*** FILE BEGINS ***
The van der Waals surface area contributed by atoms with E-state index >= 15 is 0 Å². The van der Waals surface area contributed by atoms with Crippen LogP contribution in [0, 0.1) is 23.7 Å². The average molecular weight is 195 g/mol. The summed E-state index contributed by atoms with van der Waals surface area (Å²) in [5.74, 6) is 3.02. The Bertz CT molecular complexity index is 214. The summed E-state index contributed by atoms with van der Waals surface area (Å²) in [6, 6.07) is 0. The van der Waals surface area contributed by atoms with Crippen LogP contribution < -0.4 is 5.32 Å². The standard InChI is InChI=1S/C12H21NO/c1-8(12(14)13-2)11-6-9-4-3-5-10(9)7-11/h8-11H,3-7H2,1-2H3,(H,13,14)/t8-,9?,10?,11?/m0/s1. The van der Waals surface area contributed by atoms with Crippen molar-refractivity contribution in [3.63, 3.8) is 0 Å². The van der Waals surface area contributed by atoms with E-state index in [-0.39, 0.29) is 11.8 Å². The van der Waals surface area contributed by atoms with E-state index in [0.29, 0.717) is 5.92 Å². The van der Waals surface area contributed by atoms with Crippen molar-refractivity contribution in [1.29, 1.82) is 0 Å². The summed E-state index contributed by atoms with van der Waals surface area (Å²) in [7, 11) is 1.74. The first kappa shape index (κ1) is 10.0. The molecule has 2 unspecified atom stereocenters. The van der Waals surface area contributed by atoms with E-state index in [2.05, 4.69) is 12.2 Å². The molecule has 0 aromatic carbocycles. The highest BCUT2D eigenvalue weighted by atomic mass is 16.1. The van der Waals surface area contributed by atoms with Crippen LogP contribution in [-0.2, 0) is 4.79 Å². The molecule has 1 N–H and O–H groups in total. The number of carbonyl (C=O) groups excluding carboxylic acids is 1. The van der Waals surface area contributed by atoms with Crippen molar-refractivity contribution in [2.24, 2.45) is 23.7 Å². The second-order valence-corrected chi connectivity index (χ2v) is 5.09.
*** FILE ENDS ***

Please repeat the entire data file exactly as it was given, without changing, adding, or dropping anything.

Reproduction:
The van der Waals surface area contributed by atoms with E-state index >= 15 is 0 Å². The van der Waals surface area contributed by atoms with Crippen LogP contribution in [0, 0.1) is 23.7 Å². The average molecular weight is 195 g/mol. The summed E-state index contributed by atoms with van der Waals surface area (Å²) in [5.74, 6) is 3.02. The Bertz CT molecular complexity index is 214. The summed E-state index contributed by atoms with van der Waals surface area (Å²) in [6, 6.07) is 0. The van der Waals surface area contributed by atoms with Crippen LogP contribution < -0.4 is 5.32 Å². The standard InChI is InChI=1S/C12H21NO/c1-8(12(14)13-2)11-6-9-4-3-5-10(9)7-11/h8-11H,3-7H2,1-2H3,(H,13,14)/t8-,9?,10?,11?/m0/s1. The van der Waals surface area contributed by atoms with Crippen molar-refractivity contribution in [3.63, 3.8) is 0 Å². The van der Waals surface area contributed by atoms with E-state index in [-0.39, 0.29) is 11.8 Å². The van der Waals surface area contributed by atoms with E-state index in [0.29, 0.717) is 5.92 Å². The van der Waals surface area contributed by atoms with Crippen molar-refractivity contribution in [1.29, 1.82) is 0 Å². The summed E-state index contributed by atoms with van der Waals surface area (Å²) in [7, 11) is 1.74. The first kappa shape index (κ1) is 10.0. The molecule has 2 unspecified atom stereocenters. The van der Waals surface area contributed by atoms with E-state index in [2.05, 4.69) is 12.2 Å². The molecule has 0 aromatic carbocycles. The highest BCUT2D eigenvalue weighted by atomic mass is 16.1. The van der Waals surface area contributed by atoms with Crippen LogP contribution in [-0.2, 0) is 4.79 Å². The molecule has 1 N–H and O–H groups in total. The number of carbonyl (C=O) groups excluding carboxylic acids is 1. The van der Waals surface area contributed by atoms with Crippen molar-refractivity contribution in [2.24, 2.45) is 23.7 Å². The second-order valence-corrected chi connectivity index (χ2v) is 5.09.